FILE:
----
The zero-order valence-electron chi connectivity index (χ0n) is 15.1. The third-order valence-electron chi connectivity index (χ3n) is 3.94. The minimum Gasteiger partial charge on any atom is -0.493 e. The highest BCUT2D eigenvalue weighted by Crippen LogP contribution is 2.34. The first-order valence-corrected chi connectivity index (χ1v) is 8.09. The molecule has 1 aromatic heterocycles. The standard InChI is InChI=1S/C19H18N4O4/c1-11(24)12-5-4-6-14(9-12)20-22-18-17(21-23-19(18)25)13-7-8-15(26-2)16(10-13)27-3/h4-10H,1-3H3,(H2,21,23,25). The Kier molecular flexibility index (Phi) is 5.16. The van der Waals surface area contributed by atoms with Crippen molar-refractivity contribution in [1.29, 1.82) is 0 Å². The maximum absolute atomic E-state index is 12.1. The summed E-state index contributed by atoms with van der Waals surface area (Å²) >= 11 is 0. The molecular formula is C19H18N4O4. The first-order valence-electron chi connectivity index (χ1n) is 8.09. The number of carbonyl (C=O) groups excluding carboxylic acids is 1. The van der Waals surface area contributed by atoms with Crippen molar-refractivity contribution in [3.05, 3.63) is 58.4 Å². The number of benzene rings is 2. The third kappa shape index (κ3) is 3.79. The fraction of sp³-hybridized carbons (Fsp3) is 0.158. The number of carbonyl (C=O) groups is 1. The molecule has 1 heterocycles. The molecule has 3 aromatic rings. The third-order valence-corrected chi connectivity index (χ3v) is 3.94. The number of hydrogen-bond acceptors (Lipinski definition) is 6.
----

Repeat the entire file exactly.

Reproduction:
The zero-order valence-electron chi connectivity index (χ0n) is 15.1. The third-order valence-electron chi connectivity index (χ3n) is 3.94. The minimum Gasteiger partial charge on any atom is -0.493 e. The highest BCUT2D eigenvalue weighted by Crippen LogP contribution is 2.34. The first-order valence-corrected chi connectivity index (χ1v) is 8.09. The molecule has 1 aromatic heterocycles. The standard InChI is InChI=1S/C19H18N4O4/c1-11(24)12-5-4-6-14(9-12)20-22-18-17(21-23-19(18)25)13-7-8-15(26-2)16(10-13)27-3/h4-10H,1-3H3,(H2,21,23,25). The Kier molecular flexibility index (Phi) is 5.16. The van der Waals surface area contributed by atoms with Crippen molar-refractivity contribution in [1.29, 1.82) is 0 Å². The maximum absolute atomic E-state index is 12.1. The summed E-state index contributed by atoms with van der Waals surface area (Å²) >= 11 is 0. The molecular formula is C19H18N4O4. The first-order valence-electron chi connectivity index (χ1n) is 8.09. The number of carbonyl (C=O) groups excluding carboxylic acids is 1. The van der Waals surface area contributed by atoms with Crippen molar-refractivity contribution in [3.05, 3.63) is 58.4 Å². The number of benzene rings is 2. The third kappa shape index (κ3) is 3.79. The fraction of sp³-hybridized carbons (Fsp3) is 0.158. The number of carbonyl (C=O) groups is 1. The molecule has 1 heterocycles. The molecule has 3 aromatic rings. The third-order valence-corrected chi connectivity index (χ3v) is 3.94. The number of hydrogen-bond acceptors (Lipinski definition) is 6.